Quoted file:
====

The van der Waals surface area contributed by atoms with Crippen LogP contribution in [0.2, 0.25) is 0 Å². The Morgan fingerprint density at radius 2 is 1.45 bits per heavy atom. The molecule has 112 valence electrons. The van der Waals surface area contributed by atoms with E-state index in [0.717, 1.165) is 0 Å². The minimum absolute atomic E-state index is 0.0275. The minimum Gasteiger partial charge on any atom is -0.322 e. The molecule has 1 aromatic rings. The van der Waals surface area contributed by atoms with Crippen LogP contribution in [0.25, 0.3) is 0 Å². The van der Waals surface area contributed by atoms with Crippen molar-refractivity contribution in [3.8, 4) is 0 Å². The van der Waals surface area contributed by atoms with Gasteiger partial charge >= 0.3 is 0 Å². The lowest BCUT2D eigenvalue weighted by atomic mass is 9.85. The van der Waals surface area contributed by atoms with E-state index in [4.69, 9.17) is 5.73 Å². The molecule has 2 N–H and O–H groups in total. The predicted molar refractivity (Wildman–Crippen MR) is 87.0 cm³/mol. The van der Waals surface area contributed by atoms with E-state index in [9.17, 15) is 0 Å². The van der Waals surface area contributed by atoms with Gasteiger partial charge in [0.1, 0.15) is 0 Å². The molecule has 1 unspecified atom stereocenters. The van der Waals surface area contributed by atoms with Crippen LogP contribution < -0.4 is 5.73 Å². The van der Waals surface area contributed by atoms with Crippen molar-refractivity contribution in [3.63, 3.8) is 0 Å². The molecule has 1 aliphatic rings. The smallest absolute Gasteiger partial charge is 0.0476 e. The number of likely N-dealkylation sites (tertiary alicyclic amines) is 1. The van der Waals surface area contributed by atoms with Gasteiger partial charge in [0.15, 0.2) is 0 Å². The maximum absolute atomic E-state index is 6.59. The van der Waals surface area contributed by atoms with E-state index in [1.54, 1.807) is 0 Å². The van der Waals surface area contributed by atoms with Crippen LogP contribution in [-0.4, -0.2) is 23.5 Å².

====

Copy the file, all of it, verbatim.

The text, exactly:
The van der Waals surface area contributed by atoms with Crippen LogP contribution in [0.2, 0.25) is 0 Å². The Morgan fingerprint density at radius 2 is 1.45 bits per heavy atom. The molecule has 112 valence electrons. The van der Waals surface area contributed by atoms with E-state index in [0.717, 1.165) is 0 Å². The minimum absolute atomic E-state index is 0.0275. The minimum Gasteiger partial charge on any atom is -0.322 e. The molecule has 1 aromatic rings. The van der Waals surface area contributed by atoms with Crippen LogP contribution in [0.25, 0.3) is 0 Å². The van der Waals surface area contributed by atoms with Crippen molar-refractivity contribution in [3.8, 4) is 0 Å². The van der Waals surface area contributed by atoms with Gasteiger partial charge >= 0.3 is 0 Å². The lowest BCUT2D eigenvalue weighted by atomic mass is 9.85. The van der Waals surface area contributed by atoms with E-state index in [4.69, 9.17) is 5.73 Å². The molecule has 2 N–H and O–H groups in total. The predicted molar refractivity (Wildman–Crippen MR) is 87.0 cm³/mol. The van der Waals surface area contributed by atoms with E-state index in [9.17, 15) is 0 Å². The van der Waals surface area contributed by atoms with Gasteiger partial charge in [0.1, 0.15) is 0 Å². The molecule has 1 unspecified atom stereocenters. The van der Waals surface area contributed by atoms with Crippen LogP contribution < -0.4 is 5.73 Å². The van der Waals surface area contributed by atoms with Crippen molar-refractivity contribution in [3.63, 3.8) is 0 Å². The molecule has 1 aliphatic rings. The smallest absolute Gasteiger partial charge is 0.0476 e. The number of likely N-dealkylation sites (tertiary alicyclic amines) is 1. The van der Waals surface area contributed by atoms with Gasteiger partial charge in [0.15, 0.2) is 0 Å². The maximum absolute atomic E-state index is 6.59. The van der Waals surface area contributed by atoms with E-state index in [1.54, 1.807) is 0 Å². The van der Waals surface area contributed by atoms with Crippen LogP contribution in [-0.4, -0.2) is 23.5 Å².